This weekend a group of students and teachers of our Hebrew High School program are in New Orleans, LA as part of our Siyyum Tichon Community Service Trip. This trip is one of the highlights of their Hebrew High School experience and such an important part of our program. I am very proud of these students for taking the time to travel to New Orleans together and to learn about the devastation after Hurricane Katrina many years ago. It is an annual tradition that our students go on this program so that they can help families rebuild their homes and be together for the long weekend. The students left this past Wednesday, will return on Monday and today will be concluding their second day of community service. They will spend Shabbat tonight with Jewish students at Tulane University and tomorrow with members of the Conservative synagogue in Metarie, LA. In addition to the work they are doing, there is also time for them to enjoy themselves and see some of the important sites of this great city.
Sharon Diamondstein, our Director of Congregational Learning and the Director of our Tichon Program, is with the students on the trip. We created a way for the parents to stay in touch with the group and post photos of their experience. I asked Sharon to ask the students to share some photos and thoughts with us about the experience. After completing their first day of work in New Orleans, here is what Sharon and the students wrote about the experience so far:
I wanted to share what an incredibly meaningful day today was. As you can see by the photos, each of our students were fully engaged and involved with what they were doing. Even when they weren't working, they were talking to the people working on the site with them.
Here are what they said was impactful to them:
1) Meeting the homeowner and hearing about what New Orleans means to him.
2) How the owners were helping rebuild their own homes -they were working with www.LowerNIne.org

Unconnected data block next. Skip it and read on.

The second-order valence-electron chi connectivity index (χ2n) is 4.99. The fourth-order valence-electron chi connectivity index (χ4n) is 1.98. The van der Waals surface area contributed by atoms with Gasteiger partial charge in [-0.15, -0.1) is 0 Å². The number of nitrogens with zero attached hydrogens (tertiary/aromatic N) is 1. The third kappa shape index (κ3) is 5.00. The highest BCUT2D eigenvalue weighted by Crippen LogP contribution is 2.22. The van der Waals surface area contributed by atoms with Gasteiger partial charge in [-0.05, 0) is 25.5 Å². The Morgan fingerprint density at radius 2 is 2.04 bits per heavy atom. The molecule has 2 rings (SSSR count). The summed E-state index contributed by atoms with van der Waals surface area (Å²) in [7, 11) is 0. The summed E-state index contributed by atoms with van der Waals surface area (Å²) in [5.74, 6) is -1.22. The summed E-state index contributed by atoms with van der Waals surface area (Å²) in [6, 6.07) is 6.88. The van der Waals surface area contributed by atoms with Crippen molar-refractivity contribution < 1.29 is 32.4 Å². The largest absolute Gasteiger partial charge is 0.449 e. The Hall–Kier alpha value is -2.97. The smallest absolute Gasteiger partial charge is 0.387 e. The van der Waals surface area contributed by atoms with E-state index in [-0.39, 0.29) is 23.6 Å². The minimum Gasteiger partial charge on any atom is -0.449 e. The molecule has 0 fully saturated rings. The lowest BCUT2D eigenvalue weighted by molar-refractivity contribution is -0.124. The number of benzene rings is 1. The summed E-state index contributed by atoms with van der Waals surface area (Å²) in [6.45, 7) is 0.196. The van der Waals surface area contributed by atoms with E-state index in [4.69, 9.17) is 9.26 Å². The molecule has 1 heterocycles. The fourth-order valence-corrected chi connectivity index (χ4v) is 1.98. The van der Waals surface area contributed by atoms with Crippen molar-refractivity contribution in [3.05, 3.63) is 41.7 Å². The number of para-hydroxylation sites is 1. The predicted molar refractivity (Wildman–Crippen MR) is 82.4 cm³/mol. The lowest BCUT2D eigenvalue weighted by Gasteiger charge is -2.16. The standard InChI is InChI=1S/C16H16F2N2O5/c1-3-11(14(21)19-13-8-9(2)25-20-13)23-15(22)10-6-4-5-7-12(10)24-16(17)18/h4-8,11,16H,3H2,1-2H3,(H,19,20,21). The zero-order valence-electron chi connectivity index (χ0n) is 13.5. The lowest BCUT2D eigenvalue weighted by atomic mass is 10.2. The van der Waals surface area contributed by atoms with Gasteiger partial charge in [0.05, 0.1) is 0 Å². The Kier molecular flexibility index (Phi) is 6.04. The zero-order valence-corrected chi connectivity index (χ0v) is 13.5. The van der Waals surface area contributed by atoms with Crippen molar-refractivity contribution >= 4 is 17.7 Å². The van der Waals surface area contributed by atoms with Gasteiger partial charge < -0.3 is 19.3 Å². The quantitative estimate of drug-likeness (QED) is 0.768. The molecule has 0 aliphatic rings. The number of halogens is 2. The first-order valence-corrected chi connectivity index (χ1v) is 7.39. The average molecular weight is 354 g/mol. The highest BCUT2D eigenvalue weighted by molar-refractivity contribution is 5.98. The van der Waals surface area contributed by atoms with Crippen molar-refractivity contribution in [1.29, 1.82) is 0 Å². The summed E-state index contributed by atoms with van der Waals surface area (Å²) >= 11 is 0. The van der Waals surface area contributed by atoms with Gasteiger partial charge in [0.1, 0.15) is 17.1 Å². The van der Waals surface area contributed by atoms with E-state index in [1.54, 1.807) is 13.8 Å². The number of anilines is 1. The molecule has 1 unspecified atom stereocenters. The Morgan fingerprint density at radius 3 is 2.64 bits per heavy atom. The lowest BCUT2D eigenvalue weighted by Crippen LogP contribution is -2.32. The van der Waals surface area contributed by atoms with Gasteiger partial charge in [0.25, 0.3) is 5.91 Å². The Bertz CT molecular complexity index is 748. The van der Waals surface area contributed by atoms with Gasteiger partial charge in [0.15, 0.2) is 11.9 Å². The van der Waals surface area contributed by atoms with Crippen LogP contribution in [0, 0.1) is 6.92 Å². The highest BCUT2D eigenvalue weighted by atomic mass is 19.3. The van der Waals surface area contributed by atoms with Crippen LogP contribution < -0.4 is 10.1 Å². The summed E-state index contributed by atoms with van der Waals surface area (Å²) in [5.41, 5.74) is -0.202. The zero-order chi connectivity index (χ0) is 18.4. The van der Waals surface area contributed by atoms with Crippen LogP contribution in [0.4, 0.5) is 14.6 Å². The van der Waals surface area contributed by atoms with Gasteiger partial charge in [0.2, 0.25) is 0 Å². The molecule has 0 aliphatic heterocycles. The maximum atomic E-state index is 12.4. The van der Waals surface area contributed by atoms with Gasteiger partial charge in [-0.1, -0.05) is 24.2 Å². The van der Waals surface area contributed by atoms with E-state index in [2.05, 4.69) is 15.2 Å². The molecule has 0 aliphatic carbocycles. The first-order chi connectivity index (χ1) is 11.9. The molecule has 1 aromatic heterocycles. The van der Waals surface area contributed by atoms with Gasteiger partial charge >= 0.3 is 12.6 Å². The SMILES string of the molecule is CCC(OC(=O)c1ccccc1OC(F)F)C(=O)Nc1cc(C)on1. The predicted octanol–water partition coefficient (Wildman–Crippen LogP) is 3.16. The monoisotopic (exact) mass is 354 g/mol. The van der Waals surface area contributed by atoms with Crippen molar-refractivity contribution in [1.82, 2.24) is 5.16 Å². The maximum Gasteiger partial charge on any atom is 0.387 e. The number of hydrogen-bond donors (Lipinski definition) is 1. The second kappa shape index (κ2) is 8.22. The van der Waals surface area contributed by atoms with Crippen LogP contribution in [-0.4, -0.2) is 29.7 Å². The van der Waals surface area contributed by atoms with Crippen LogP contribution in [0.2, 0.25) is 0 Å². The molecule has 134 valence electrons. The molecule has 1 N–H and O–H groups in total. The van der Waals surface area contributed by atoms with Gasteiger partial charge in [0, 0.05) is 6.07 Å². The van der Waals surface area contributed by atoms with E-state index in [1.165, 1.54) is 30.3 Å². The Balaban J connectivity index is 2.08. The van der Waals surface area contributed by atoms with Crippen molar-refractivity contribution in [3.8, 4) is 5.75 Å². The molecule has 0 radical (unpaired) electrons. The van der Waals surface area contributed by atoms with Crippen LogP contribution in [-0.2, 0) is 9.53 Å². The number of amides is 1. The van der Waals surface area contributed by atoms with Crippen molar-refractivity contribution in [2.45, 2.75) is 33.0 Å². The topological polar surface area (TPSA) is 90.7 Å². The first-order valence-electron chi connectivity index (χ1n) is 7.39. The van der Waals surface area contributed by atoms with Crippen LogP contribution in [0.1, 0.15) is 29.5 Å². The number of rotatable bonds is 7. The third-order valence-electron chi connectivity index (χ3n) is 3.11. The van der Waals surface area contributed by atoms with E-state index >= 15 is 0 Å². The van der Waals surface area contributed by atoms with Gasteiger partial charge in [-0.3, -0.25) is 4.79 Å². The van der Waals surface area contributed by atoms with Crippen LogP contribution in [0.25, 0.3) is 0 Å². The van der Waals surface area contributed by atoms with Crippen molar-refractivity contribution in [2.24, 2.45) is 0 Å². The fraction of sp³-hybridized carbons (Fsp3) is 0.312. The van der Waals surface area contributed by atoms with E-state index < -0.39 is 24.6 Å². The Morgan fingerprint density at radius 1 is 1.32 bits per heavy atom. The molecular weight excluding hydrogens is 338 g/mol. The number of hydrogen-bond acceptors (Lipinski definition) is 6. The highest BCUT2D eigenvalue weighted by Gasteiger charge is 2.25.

3) Seeing all the progress that was made in one day
4) That even with all the work that's been done so far, there is still so much more to do
5) Even though they evacuated when the storm hit, they came back and want to stay in their homes
6) How many people from so many different places around the world come to volunteer
7) How much people continue to be affected by the storm - and how many people were affected
8) Not only seeing the people we were helping, but knowing that we are leaving a mark on their homes
9) Who comes to help and WHY they come - are they pausing their lives to come down here, or is volunteering here what they do
10) The extent of the racial injustice because of government policies
11) How the Lower Ninth Ward is still so decimated - there are so many open, empty lots
12) Seeing how our efforts and work are tangible
13) Seeing how our lives are so similar AND so different from the residents of the Lower Ninth Ward
A man by the name of Joann (John) is the person who's home I was working on today with Stella, Nina, Lila, and Molly. He told me that he wakes up and thanks the Lord for the ability to rebuild his house and for sending us to help him. It was a pretty powerful moment for me - the girls were up on the roof as he told me his story. I am pretty sure many people were pushed out of their comfort zones today - all in a good way. I am curious to see what tomorrow will bring.
Thank you for all your help!
Thank you to everyone at TJC who helps makes this trip happen and thank you to Sharon and the Siyyum Tichon students for representing us so well.
Rabbi Adam Feldman